It is important to note that not all individuals with CYP2C19 gene mutations have clopidogrel resistance. These individuals who are at increased risk for developing clopidogrel resistance may or may not have a bad reaction when treated with the drug.

Frequency

Clopidogrel resistance is a common condition, and its incidence can vary depending on ancestry. About half of individuals with Asian ancestry have clopidogrel resistance, with 10 percent of these individuals classified as poor metabolizers. Among people from western countries, nearly 30 percent are estimated to have clopidogrel resistance, with about 3 percent classified as poor metabolizers.

When To Order
  • The patient is initiating therapy within the drug class of cardiology.
  • The patient has ACS, undergoing PCI and is initiating or reinitiating Clopidogrel (Plavix) therapy.
  • The patient is taking antithrombotic medications (e.g., Clopidogrel).
  • The patient is taking cardiovascular medications such as beta-blockers, antiarrhythmic drugs, or statins.
Benefit To Patient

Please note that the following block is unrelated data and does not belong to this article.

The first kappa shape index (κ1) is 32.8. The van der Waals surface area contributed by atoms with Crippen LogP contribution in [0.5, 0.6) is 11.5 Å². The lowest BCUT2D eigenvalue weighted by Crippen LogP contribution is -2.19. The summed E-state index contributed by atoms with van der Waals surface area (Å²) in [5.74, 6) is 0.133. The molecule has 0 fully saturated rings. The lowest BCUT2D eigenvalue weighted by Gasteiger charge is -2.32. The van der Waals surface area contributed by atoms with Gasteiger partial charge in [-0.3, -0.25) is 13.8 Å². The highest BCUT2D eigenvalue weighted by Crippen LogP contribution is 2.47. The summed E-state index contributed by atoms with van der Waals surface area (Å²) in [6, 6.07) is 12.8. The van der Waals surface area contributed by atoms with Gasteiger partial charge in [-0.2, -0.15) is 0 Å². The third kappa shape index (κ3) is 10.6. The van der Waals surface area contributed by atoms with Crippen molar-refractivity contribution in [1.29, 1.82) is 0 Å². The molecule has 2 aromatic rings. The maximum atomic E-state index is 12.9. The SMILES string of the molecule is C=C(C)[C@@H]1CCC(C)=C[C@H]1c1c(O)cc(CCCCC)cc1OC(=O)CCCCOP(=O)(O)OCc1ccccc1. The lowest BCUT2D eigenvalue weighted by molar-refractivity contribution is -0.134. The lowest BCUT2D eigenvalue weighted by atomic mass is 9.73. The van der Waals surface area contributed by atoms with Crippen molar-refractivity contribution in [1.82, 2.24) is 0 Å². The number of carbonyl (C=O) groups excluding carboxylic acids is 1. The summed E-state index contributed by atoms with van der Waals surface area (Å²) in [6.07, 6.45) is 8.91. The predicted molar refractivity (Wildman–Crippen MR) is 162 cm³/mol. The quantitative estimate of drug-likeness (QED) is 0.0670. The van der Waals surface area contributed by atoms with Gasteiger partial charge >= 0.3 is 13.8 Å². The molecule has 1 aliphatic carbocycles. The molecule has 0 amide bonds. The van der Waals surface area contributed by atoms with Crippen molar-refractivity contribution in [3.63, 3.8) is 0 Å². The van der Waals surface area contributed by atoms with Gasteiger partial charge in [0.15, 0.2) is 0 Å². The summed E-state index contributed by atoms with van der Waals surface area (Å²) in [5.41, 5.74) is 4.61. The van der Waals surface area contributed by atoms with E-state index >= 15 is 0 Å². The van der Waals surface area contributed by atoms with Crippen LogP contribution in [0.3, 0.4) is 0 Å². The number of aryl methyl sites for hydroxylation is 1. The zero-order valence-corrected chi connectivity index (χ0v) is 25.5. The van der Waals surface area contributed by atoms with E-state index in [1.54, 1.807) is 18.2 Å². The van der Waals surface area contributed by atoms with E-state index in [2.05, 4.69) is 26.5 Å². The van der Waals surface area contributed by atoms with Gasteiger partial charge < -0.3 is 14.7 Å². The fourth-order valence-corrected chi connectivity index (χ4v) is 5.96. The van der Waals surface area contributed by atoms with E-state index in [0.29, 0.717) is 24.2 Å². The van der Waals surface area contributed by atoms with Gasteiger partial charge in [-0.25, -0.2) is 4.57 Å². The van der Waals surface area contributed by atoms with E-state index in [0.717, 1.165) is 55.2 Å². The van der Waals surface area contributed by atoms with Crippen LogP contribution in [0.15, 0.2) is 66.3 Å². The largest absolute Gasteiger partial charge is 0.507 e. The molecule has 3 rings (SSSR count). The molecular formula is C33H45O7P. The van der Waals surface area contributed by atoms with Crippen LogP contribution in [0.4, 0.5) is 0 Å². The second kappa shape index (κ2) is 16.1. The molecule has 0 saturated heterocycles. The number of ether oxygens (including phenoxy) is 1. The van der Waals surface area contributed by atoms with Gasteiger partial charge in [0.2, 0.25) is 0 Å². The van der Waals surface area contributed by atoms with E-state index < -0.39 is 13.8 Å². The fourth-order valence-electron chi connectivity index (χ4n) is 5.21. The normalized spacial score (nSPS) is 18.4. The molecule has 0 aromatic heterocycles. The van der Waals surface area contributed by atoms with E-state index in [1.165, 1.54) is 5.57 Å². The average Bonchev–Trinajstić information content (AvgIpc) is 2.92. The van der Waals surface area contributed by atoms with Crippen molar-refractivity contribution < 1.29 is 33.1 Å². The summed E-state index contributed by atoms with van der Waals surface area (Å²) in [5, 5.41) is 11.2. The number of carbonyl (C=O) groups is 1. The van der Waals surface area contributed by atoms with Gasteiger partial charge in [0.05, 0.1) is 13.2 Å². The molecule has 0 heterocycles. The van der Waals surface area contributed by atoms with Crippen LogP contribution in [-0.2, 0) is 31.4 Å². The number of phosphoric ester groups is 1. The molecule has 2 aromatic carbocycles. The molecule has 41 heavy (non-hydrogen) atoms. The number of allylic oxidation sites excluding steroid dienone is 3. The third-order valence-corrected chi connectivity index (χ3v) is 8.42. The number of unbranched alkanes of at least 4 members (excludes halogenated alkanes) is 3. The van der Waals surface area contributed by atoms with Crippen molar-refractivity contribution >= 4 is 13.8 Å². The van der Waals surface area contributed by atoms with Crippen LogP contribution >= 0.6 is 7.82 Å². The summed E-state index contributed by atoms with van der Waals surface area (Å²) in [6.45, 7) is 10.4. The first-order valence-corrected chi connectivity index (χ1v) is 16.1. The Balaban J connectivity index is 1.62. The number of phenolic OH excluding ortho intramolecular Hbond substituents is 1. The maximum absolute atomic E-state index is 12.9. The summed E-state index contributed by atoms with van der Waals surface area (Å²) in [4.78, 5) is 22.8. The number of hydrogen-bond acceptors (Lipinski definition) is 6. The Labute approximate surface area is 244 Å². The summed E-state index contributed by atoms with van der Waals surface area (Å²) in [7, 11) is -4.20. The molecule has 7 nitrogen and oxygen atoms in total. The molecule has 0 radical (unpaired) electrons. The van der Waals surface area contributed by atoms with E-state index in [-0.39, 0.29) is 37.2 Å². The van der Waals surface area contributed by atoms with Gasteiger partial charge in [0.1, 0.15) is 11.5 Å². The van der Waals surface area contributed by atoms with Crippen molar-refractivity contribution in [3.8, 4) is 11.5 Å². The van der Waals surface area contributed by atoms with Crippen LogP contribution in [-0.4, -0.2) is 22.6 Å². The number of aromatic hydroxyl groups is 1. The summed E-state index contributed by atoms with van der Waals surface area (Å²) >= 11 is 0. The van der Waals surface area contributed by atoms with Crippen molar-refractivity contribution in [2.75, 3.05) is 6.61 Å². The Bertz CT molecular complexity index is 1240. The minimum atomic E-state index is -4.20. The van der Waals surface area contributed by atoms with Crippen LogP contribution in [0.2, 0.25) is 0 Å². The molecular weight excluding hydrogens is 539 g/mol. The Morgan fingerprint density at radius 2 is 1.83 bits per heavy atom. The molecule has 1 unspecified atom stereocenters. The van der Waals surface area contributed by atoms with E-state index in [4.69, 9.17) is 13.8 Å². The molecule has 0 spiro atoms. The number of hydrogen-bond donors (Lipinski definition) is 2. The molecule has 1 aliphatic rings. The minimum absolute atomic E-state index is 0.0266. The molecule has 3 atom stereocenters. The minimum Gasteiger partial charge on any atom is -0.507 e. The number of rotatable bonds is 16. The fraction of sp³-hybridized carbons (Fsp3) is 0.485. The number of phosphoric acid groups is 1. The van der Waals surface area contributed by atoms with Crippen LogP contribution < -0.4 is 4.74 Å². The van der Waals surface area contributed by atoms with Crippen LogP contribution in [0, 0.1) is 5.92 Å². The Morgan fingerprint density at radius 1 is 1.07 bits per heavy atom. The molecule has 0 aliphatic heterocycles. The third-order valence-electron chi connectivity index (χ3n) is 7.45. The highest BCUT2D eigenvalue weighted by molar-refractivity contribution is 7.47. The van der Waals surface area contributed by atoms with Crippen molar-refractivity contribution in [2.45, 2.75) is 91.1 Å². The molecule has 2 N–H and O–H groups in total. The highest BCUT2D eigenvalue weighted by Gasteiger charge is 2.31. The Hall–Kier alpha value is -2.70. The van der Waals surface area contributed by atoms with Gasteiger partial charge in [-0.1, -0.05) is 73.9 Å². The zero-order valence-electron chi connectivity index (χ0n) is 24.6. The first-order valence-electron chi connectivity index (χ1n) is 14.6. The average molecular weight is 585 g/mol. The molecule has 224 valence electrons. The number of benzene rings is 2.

People with clopidogrel resistance who receive clopidogrel are at risk of serious, sometimes fatal, complications. These individuals may have another heart attack or stroke caused by abnormal blood clot formation; those with stents can develop blood clots (thromboses) within the stents, impeding blood flow.

Lab Method & Assay
  • PCR
Specimen Requirements

Buccal Swab

Turn Around Time

1 – 2 weeks

CPT Codes

81225, 81226

NOTE: The CPT codes listed on the website are in accordance with Current Procedural Terminology, a publication of the American Medical Association. CPT codes are provided here for the convenience of our clients. Clients who bill for services should make the final decision on which codes to use.

References